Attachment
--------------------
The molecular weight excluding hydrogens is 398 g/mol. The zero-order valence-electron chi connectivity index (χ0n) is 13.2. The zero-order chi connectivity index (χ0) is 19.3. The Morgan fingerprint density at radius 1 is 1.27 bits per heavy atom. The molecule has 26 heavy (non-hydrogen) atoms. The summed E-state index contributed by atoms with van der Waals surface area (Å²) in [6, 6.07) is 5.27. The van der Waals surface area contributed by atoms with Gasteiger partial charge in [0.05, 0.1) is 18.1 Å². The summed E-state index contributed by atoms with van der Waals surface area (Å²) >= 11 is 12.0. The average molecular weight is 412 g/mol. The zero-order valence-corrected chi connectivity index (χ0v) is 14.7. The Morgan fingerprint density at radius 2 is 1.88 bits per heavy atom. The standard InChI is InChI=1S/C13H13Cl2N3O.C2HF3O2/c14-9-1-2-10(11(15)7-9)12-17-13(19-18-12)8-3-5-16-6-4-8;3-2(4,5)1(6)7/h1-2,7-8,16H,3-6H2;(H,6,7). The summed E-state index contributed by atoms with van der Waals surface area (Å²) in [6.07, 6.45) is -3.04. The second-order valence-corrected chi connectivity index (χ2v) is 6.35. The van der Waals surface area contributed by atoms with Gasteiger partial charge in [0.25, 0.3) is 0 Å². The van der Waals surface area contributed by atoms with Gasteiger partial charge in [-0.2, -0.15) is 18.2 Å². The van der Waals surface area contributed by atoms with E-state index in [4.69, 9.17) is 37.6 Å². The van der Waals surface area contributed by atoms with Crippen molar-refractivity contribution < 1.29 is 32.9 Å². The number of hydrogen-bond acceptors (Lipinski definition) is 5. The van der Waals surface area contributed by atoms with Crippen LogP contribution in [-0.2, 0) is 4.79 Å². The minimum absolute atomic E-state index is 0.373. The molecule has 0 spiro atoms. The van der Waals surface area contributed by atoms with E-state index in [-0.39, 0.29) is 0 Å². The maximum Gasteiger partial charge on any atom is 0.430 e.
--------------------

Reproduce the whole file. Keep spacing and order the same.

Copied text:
The molecular weight excluding hydrogens is 398 g/mol. The zero-order valence-electron chi connectivity index (χ0n) is 13.2. The zero-order chi connectivity index (χ0) is 19.3. The Morgan fingerprint density at radius 1 is 1.27 bits per heavy atom. The molecule has 26 heavy (non-hydrogen) atoms. The summed E-state index contributed by atoms with van der Waals surface area (Å²) in [6, 6.07) is 5.27. The van der Waals surface area contributed by atoms with Gasteiger partial charge in [0.05, 0.1) is 18.1 Å². The summed E-state index contributed by atoms with van der Waals surface area (Å²) >= 11 is 12.0. The average molecular weight is 412 g/mol. The zero-order valence-corrected chi connectivity index (χ0v) is 14.7. The Morgan fingerprint density at radius 2 is 1.88 bits per heavy atom. The standard InChI is InChI=1S/C13H13Cl2N3O.C2HF3O2/c14-9-1-2-10(11(15)7-9)12-17-13(19-18-12)8-3-5-16-6-4-8;3-2(4,5)1(6)7/h1-2,7-8,16H,3-6H2;(H,6,7). The summed E-state index contributed by atoms with van der Waals surface area (Å²) in [6.07, 6.45) is -3.04. The second-order valence-corrected chi connectivity index (χ2v) is 6.35. The van der Waals surface area contributed by atoms with Gasteiger partial charge in [0.25, 0.3) is 0 Å². The van der Waals surface area contributed by atoms with Gasteiger partial charge in [-0.2, -0.15) is 18.2 Å². The van der Waals surface area contributed by atoms with E-state index in [4.69, 9.17) is 37.6 Å². The van der Waals surface area contributed by atoms with Crippen molar-refractivity contribution < 1.29 is 32.9 Å². The number of hydrogen-bond acceptors (Lipinski definition) is 5. The van der Waals surface area contributed by atoms with Crippen LogP contribution in [-0.2, 0) is 4.79 Å². The minimum absolute atomic E-state index is 0.373. The molecule has 0 spiro atoms. The van der Waals surface area contributed by atoms with E-state index in [-0.39, 0.29) is 0 Å². The maximum Gasteiger partial charge on any atom is 0.430 e.